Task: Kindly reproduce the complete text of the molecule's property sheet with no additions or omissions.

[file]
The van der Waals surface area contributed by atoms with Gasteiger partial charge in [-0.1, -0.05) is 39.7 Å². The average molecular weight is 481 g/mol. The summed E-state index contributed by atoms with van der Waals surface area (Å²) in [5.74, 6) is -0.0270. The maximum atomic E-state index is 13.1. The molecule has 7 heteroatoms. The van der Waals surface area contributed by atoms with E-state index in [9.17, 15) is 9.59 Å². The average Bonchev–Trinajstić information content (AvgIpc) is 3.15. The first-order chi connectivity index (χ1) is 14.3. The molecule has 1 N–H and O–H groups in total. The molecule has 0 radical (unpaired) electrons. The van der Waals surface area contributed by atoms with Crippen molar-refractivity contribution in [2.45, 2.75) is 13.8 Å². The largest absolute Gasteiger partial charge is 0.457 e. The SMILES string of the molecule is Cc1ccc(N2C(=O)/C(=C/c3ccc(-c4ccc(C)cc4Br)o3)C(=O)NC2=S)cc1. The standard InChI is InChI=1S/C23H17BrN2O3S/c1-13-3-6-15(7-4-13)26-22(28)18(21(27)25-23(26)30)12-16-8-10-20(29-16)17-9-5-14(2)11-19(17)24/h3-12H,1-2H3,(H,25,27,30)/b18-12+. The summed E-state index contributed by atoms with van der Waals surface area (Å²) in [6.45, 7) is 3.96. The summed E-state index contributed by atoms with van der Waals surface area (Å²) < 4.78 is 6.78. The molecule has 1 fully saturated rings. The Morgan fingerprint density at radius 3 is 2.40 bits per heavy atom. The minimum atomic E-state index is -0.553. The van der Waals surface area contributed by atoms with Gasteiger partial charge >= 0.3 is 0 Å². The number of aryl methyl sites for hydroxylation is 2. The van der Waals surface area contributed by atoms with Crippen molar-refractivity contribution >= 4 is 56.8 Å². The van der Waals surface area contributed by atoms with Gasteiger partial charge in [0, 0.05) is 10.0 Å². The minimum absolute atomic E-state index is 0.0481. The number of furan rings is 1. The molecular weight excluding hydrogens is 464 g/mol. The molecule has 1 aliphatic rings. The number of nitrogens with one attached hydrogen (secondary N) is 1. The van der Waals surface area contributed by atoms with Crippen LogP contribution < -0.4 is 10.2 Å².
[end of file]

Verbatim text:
The van der Waals surface area contributed by atoms with Gasteiger partial charge in [-0.1, -0.05) is 39.7 Å². The average molecular weight is 481 g/mol. The summed E-state index contributed by atoms with van der Waals surface area (Å²) in [5.74, 6) is -0.0270. The maximum atomic E-state index is 13.1. The molecule has 7 heteroatoms. The van der Waals surface area contributed by atoms with E-state index in [9.17, 15) is 9.59 Å². The average Bonchev–Trinajstić information content (AvgIpc) is 3.15. The first-order chi connectivity index (χ1) is 14.3. The molecule has 1 N–H and O–H groups in total. The molecule has 0 radical (unpaired) electrons. The van der Waals surface area contributed by atoms with Crippen molar-refractivity contribution in [2.45, 2.75) is 13.8 Å². The largest absolute Gasteiger partial charge is 0.457 e. The SMILES string of the molecule is Cc1ccc(N2C(=O)/C(=C/c3ccc(-c4ccc(C)cc4Br)o3)C(=O)NC2=S)cc1. The standard InChI is InChI=1S/C23H17BrN2O3S/c1-13-3-6-15(7-4-13)26-22(28)18(21(27)25-23(26)30)12-16-8-10-20(29-16)17-9-5-14(2)11-19(17)24/h3-12H,1-2H3,(H,25,27,30)/b18-12+. The summed E-state index contributed by atoms with van der Waals surface area (Å²) in [6.45, 7) is 3.96. The summed E-state index contributed by atoms with van der Waals surface area (Å²) < 4.78 is 6.78. The molecule has 1 fully saturated rings. The Morgan fingerprint density at radius 3 is 2.40 bits per heavy atom. The minimum atomic E-state index is -0.553. The van der Waals surface area contributed by atoms with Gasteiger partial charge >= 0.3 is 0 Å². The number of aryl methyl sites for hydroxylation is 2. The van der Waals surface area contributed by atoms with Crippen molar-refractivity contribution >= 4 is 56.8 Å². The van der Waals surface area contributed by atoms with Gasteiger partial charge in [0, 0.05) is 10.0 Å². The minimum absolute atomic E-state index is 0.0481. The number of furan rings is 1. The molecular weight excluding hydrogens is 464 g/mol. The molecule has 1 aliphatic rings. The number of nitrogens with one attached hydrogen (secondary N) is 1. The van der Waals surface area contributed by atoms with Crippen LogP contribution < -0.4 is 10.2 Å².